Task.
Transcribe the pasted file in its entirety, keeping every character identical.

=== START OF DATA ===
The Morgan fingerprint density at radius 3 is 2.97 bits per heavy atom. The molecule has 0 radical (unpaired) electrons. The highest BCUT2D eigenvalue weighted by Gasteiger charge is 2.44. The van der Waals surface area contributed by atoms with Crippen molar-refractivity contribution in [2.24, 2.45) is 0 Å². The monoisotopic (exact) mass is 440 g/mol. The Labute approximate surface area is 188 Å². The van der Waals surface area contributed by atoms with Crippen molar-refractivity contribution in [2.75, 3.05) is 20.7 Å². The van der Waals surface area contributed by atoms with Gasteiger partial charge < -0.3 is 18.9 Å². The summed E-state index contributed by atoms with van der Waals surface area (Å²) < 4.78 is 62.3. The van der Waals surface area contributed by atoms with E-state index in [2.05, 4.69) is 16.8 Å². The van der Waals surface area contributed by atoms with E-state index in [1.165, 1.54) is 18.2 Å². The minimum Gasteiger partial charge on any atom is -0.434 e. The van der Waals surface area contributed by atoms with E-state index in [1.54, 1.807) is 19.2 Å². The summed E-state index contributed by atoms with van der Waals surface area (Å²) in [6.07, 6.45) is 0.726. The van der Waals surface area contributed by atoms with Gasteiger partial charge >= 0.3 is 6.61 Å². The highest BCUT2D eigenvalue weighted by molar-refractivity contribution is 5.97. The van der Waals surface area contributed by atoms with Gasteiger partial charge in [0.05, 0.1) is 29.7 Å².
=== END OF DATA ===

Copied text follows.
The Morgan fingerprint density at radius 3 is 2.97 bits per heavy atom. The molecule has 0 radical (unpaired) electrons. The highest BCUT2D eigenvalue weighted by Gasteiger charge is 2.44. The van der Waals surface area contributed by atoms with Crippen molar-refractivity contribution in [2.24, 2.45) is 0 Å². The monoisotopic (exact) mass is 440 g/mol. The Labute approximate surface area is 188 Å². The van der Waals surface area contributed by atoms with Crippen molar-refractivity contribution in [2.75, 3.05) is 20.7 Å². The van der Waals surface area contributed by atoms with Gasteiger partial charge < -0.3 is 18.9 Å². The summed E-state index contributed by atoms with van der Waals surface area (Å²) < 4.78 is 62.3. The van der Waals surface area contributed by atoms with E-state index in [2.05, 4.69) is 16.8 Å². The van der Waals surface area contributed by atoms with E-state index in [1.165, 1.54) is 18.2 Å². The minimum Gasteiger partial charge on any atom is -0.434 e. The van der Waals surface area contributed by atoms with E-state index in [1.54, 1.807) is 19.2 Å². The summed E-state index contributed by atoms with van der Waals surface area (Å²) in [6.07, 6.45) is 0.726. The van der Waals surface area contributed by atoms with Gasteiger partial charge >= 0.3 is 6.61 Å². The highest BCUT2D eigenvalue weighted by molar-refractivity contribution is 5.97. The van der Waals surface area contributed by atoms with Gasteiger partial charge in [0.05, 0.1) is 29.7 Å².